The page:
Note: To read the previous installment, click here.
In Part 1, I related my experiences as the western region manager of a computer company-a region that was trying to extricate itself from a serious sales disaster. Having detailed the steps I took to isolate and correct the problem, let's now turn our attention to:
Case Study #2
Having been hired as an outside consultant by a major corporation to work with their Latin American division, I found myself bound for Chile. My job was to deliver a two-day workshop to a group of 16 sales managers.
My principal contact and sponsor was the newly appointed country sales manager. He informed me that he had just been appointed last year as sales had declined, market share had reduced, and the company had lost money…but apart from these three small concerns, things were going swimmingly.
As a backdrop, the Chilean economy, while not great at the time, certainly wasn't in recession. And as noted above, the company's main competitors seemed to be doing just fine by taking away their market share.
Day one of the workshop started off well enough, with the normal kind of cynicism expected from an audience of very experienced people who worked for a major corporation. In the late morning I covered our planning module, which previews a sample sales manager's plan using a standard template of ours but customized with sample data to show how a real plan might look for this specific company. Then at the end of the day, I set the overnight exercise where each manager was to develop his first draft of a plan (to show how his or her team would make their main sales goals), ready to present at the start of day two.
So at 8 a.m. on day two, I recapped day one and then polled the audience to see who would present their plans first. This proved to be quite revealing, as only nine out of 16 participants had completed the exercise, and the others had a bunch of excuses.
Upon learning this, my sponsor asked me to step outside for 15 minutes. I don't know exactly what he said to the group in my absence, but it was something to the effect of: "Here we are trying to work our way out of a disaster, and paying a lot of money to bring Peter here to help us, and almost half of you are just playing with this. You're like a group of footballers who think you can win the game by being spectators, and making weak excuses."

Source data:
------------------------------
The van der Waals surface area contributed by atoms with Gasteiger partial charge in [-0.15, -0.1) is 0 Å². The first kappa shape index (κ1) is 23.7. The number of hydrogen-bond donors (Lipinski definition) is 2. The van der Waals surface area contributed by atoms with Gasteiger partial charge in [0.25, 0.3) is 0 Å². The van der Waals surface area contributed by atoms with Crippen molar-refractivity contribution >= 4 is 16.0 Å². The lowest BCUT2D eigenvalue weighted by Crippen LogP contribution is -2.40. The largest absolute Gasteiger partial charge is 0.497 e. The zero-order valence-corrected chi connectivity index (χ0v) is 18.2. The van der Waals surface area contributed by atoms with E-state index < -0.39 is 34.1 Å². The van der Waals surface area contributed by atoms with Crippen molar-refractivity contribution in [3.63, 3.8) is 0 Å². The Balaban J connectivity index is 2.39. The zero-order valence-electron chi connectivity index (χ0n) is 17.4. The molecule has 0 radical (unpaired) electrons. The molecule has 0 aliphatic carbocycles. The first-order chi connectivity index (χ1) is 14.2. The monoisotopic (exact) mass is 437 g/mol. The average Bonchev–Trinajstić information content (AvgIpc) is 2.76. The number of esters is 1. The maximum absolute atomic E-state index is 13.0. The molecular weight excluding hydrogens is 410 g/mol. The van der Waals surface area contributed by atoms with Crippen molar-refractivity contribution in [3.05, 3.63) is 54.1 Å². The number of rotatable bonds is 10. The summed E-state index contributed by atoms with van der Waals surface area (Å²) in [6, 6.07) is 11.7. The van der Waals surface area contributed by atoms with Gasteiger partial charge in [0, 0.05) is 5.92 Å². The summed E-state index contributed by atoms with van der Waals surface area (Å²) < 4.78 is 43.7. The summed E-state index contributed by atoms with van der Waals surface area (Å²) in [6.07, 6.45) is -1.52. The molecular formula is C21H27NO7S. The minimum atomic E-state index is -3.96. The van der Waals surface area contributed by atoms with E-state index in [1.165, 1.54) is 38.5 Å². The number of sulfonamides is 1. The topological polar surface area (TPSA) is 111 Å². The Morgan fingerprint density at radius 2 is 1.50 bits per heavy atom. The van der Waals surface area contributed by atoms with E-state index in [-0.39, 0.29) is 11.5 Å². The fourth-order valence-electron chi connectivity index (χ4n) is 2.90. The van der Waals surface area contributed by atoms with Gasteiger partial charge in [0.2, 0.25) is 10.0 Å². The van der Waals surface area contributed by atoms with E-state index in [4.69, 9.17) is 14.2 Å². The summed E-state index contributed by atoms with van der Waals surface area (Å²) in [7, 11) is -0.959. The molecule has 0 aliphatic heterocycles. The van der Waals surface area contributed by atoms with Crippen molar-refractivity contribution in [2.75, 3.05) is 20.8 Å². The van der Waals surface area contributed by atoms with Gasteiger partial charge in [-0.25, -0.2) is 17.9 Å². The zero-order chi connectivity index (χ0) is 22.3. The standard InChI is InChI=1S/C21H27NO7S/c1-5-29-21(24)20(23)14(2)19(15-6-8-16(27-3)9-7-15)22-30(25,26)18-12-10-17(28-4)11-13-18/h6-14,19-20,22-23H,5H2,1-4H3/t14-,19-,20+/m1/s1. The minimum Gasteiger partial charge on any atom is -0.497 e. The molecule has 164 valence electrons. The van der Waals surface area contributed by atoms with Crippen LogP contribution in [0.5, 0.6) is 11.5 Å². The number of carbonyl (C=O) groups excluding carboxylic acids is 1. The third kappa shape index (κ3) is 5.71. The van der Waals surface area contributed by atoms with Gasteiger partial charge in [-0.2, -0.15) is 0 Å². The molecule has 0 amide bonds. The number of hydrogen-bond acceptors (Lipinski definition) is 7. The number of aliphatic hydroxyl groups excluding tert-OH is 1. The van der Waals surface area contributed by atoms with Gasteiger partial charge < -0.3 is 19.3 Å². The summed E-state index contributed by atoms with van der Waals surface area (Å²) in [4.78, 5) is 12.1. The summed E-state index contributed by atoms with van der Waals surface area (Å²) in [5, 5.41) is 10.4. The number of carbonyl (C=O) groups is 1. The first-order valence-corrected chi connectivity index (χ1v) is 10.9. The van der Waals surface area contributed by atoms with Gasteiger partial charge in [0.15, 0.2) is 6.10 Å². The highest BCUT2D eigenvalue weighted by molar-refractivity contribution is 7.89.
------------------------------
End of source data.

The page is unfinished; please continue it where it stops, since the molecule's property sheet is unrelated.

After this, I was brought back in the room. We then resumed the presentations of the managers who had drafted their plans, but with the understanding the others were to come in at 7 a.m. the next day to present theirs. I was retained to help review them.
In retrospect, our workshop had given the national sales manager the perfect opportunity to seize on the root cause problem behind the sales disaster: lack of discipline on the part of the sales managers, who really didn't know their role or how to perform it, and were prone to making feeble excuses. It doesn't take a rocket scientist to deduce why the salespeople under them weren't performing.
Only a few months later, I was pleased to hear from the national sales manager that there had been a great comeback in sales, market share, and profitability.
As should now be apparent, sales disasters can occur in the best and worst of economic circumstances, and turning them around is a task that's neither easy nor enviable. Nevertheless, they can be fixed, and when you take the time to find the real problem(s), they often turn out to be less daunting than originally thought.
Better still, the same attitudes, strategies, tools, and processes that help companies turn around disasters can also help them be more successful in tough economic times.
Peter Michie is founder of the sales performance improvement system PERFORMAX.